Because this man was talking about the death of Tanaka Kawachinosuke we all sat perched on our knees and with ears at attention.

 “This is a story that should not be told, even though I am telling it now, I have never told it before.  Thus it has become that only I remain who knows the tale. Now, this was a time when Japan’s Westernization movement had taken over society…”

 Listening to this man speak, with the nuance of his elegant language, we instantly felt his age and were transported back in time to the Meiji era.  Say what you will about Japan’s modernization, when this old-fashioned man spoke he made an immediate impact on those who remember him. And we all remember him. Although we disagreed that there was any story that couldn’t be told,

“Now for the first time I will tell this tale, so everyone listen closely…”  

 He said again, finishing his preface.

The stranger broke into a vigorous ramble, stating that all those listening should take care because of the curse of the tale, and anyone apprehensive should leave now, but that those who chose to stay would find the story most interesting.   He stated his introduction again, and then wandered from subject to subject almost as in a daze, returning again to the beginning:

 “Of those who know the true story I alone remain, and at this time in the middle of Japan’s Westernization movement there are those who would say that there are no more forbidden subjects. So I am resigning myself to speak…”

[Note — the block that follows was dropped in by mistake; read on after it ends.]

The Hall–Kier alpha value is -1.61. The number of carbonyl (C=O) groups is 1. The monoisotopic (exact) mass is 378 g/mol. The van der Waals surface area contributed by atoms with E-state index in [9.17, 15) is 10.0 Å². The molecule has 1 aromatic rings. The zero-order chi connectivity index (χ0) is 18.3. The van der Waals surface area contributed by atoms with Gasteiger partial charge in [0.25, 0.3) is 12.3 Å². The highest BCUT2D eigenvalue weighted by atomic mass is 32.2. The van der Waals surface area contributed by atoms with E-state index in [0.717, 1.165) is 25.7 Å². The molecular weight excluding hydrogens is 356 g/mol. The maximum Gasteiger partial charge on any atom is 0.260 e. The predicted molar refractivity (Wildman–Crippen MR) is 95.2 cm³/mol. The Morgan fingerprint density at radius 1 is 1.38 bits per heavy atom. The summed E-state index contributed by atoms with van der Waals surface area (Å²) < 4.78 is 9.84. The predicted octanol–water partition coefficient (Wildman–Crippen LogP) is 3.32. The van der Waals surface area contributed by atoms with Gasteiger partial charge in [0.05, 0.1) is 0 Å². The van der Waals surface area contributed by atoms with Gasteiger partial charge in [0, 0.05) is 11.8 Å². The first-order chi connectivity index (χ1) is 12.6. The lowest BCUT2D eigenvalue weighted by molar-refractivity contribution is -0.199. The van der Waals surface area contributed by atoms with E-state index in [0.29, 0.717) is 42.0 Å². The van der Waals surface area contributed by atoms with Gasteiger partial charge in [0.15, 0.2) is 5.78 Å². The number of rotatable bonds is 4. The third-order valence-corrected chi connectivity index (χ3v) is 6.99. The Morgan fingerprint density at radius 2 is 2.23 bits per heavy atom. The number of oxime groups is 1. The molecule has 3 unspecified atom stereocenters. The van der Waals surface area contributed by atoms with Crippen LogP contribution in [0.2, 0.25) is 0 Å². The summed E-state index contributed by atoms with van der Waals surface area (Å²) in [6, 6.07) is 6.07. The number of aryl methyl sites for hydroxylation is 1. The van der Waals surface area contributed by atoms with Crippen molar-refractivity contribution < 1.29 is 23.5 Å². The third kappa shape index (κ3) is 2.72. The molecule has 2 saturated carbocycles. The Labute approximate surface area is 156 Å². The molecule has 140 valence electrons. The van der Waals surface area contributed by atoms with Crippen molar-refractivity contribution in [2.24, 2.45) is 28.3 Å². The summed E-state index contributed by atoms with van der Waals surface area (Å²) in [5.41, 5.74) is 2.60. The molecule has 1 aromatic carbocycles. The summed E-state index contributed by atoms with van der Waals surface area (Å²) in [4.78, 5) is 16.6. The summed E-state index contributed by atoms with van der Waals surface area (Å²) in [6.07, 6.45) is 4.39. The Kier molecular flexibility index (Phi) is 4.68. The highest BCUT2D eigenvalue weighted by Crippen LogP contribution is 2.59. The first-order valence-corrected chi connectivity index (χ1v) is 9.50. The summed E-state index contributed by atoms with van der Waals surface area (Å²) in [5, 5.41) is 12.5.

From there he would begin again, going a little bit forward but always returning to “Of the people who know Kawachinosuke’s fate…”  It was like he had no true subject.

In the middle of this ramble, one person sitting and one person standing became two people standing.   I wouldn’t go so far as to say they were trying to escape the stranger’s pointless story, but they found themselves called away bit by bit.  For example, my father suddenly had a phone call from home.

My father went downstairs for the phone call, and then had a cigarette at the counter.  While smoking, when another person followed him down saying “He is on the Westernization of Japan again” and they both broke out in laughter.

While the two men were sharing a laugh at the bizarre turn of events, another man came walking down the staircase.  When he reached the main room, suddenly, and with no one immediately near him, the man fell face-down onto a small desk in the middle of the room. And he died.  Of course, it was that same man who had moments ago been upstairs relating the story of the last days of Kawachinosuke.

Author Kimura Shun wrote in detail about the early life of Tanaka Kawachinosuke in his book “Emperor Meiji” (Japanese History New Book, Published in the 31st year of Showa).  When Keiko was pregnant, it was said Kawachinosuke would go daily to the Osaka Ikasuri Shrine to write compositions praying to the gods for a male child.  However, because Kawachinosuke is not the focus of the book, his final fate is not touched upon.